Chapel of St. Lesmo, Glen Tanar, Scotland

Chapel of St. Lesmo

Chapel of St. Lesmo, Glen Tanar, Scotland

Whenever I come across an old chapel on one of our walks in the country, I want to stop for a while. Sometimes I lag behind my family while I circle a church, and if I really want to get behind, I walk all the way inside.

The Chapel of St. Lesmo is usually closed up, but there is an information sign welcoming hillwalkers to wander the graveyard. Some of the materials used to build the chapel in 1872 were 400 years old. Granite blocks from the ruins of another building were stacked together with small pebbles in the mortar in between, which I later learned is called “cherry-cocking.”

[pe2-image src=”” href=”″ caption=”Chapel of St Lesmo, Glen Tanar, Scotland” type=”image” alt=”DSCF0234.JPG” ]

I wandered through the courtyard, and found the dedictation to St. Lesmo, a hermit who lived in the area 1000 years ago for whom this chapel was named.

The groundskeeper was clearing leaves out of the churchyard when we happened by, and he told me that he likes to unlock the chapel when he is there working so that people who are passing by can visit.

They no longer have services in the chapel, but is still used for weddings. Small ones. The space only holds seventy people, but more can come to up to the ballroom for the reception at “The Big House.”

On wedding days, the party walks from the chapel to the reception across the valley and over “a wee bridge,” with the piper at lead.

[pe2-image src=”” href=”″ caption=”Chapel of St. Lesmo, Glen Tanar, Scotland” type=”image” alt=”DSCF0236.JPG” ]

I learned all this from the groundskeeper, who says there are about 20 weddings a year. Also, he told me that the animal skins covering the benches are from local red deer. They were meant to keep the churchgoers warm as the old building has no heat source, “You know back then,” he says, “services would go for nearly three hours.”

[pe2-image src=”” href=”″ caption=”Chapel of St Lesmo, Glen Tanar, Scotland” type=”image” alt=”DSCF0238.JPG” ]

All the wooden beams came from pine trees on the surrounding estate. (Glen Tanar) And the altar stone was brought up from the River Dee.

I thanked the groundskeeper for letting me in, and for telling me a little about the beautiful old chapel.

[pe2-image src=”” href=”″ caption=”Chapel of St Lesmo, Glen Tanar, Scotland” type=”image” alt=”DSCF0239.JPG” ]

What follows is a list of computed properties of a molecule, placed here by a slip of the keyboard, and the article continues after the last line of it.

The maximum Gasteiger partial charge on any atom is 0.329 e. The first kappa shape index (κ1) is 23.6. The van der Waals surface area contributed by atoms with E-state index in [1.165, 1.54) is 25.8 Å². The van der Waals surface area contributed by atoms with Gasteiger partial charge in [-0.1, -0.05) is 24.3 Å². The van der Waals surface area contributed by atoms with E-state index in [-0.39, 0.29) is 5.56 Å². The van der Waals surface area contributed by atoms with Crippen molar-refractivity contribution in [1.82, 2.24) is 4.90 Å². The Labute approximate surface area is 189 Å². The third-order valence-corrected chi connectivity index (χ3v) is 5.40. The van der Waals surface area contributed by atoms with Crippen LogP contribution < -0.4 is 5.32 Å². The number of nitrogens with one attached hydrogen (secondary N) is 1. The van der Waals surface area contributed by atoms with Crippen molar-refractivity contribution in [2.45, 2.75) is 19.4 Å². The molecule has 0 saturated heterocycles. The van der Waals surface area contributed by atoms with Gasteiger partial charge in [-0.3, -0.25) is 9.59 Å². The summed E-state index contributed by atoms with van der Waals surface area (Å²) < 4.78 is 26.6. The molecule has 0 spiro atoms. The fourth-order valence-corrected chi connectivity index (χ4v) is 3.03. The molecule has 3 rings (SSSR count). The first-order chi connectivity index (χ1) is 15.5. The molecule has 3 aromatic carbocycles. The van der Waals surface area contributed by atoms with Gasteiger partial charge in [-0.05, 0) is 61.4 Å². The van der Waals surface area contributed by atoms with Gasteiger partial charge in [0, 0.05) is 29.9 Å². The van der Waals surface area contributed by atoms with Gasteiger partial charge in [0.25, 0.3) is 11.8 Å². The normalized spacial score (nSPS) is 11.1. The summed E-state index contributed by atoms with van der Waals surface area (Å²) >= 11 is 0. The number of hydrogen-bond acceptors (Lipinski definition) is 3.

While I walked I imagined what a merry party it would be to follow a bride and groom from the church to the ballroom. I wondered if we returned to walk at Glen Tanar again in the summer if we might catch a glimpse of a wedding or hear the bagpipes in the field.

[pe2-image src=”” href=”″ caption=”Chapel of St Lesmo, Glen Tanar, Scotland” type=”image” alt=”DSCF0241.JPG” ]

I also found myself wondering about the hermit for whom the church was named, St. Lesmo. I looked him up and could only find that he was a Holy Hermit. We walked for five miles in the surrounding woods, up and down the Dee Riverside, over ancient bridges and through fields of sheep.

What would it be like to live out here all alone, to know this landscape like the back of your hand, for every bend in the river to be familiar? To live with no sounds but the water running and the leaves blowing? To have no one to talk to but God? And maybe the sheep?

[pe2-image src=”” href=”″ caption=”Chapel of St Lesmo, Glen Tanar, Scotland” type=”image” alt=”DSCF0242.JPG” ]

Though I still know very little about him, I very much admire his choice of home. If you’re going to be a hermit in the outdoors, I cannot imagine a much better dwelling than the Highlands.


  1. Sounds positively enchanting.

    1. I know you would love it Suzy!! I hope you get to visit one day.

  2. Wonderful! I would love to see this place.

    1. Put it on your list for sure. 🙂 You could think of someone who should get married there and try to talk them into it. Not that I have been doing that. Not. At. All.

  3. Ooooh, you got to have a peek inside!! Looks amazing!! It would be so fun to happen upon a wedding one day!!

    1. Right? I’m really hoping to attend a Scottish wedding sometime in the next three years!

  4. How does one become a Holy Hermit? Because that sounds like a career move I could get behind. Especially if I got to live all alone in that beautiful setting.

  5. […] when I am quiet but for the crunch of the leaves under my feet or inside an old empty church. When it is Christmas and I will not hear her voice singing Silent Night, slightly off key. This is […]

  6. […] Miraculously, I actually had a friend visit during this dark season, so one day we made the most of what we had to work with and took off to Royal Deeside for a walk in Glen Tanar. […]

  7. […] PS. Aboyne, Scotland is a super lovey little town in Royal Deeside (west of Aberdeen in the Highlands). You can find the walk we did at Walk Highlands, and if you find yourself in need of a cup of tea after a wet, cold walk, I highly recommend stopping in the Black Faced Sheep in Aboyne, Scotland before you head on your merry way. Another really charming spot for walking in this area is Glen Tanar. […]

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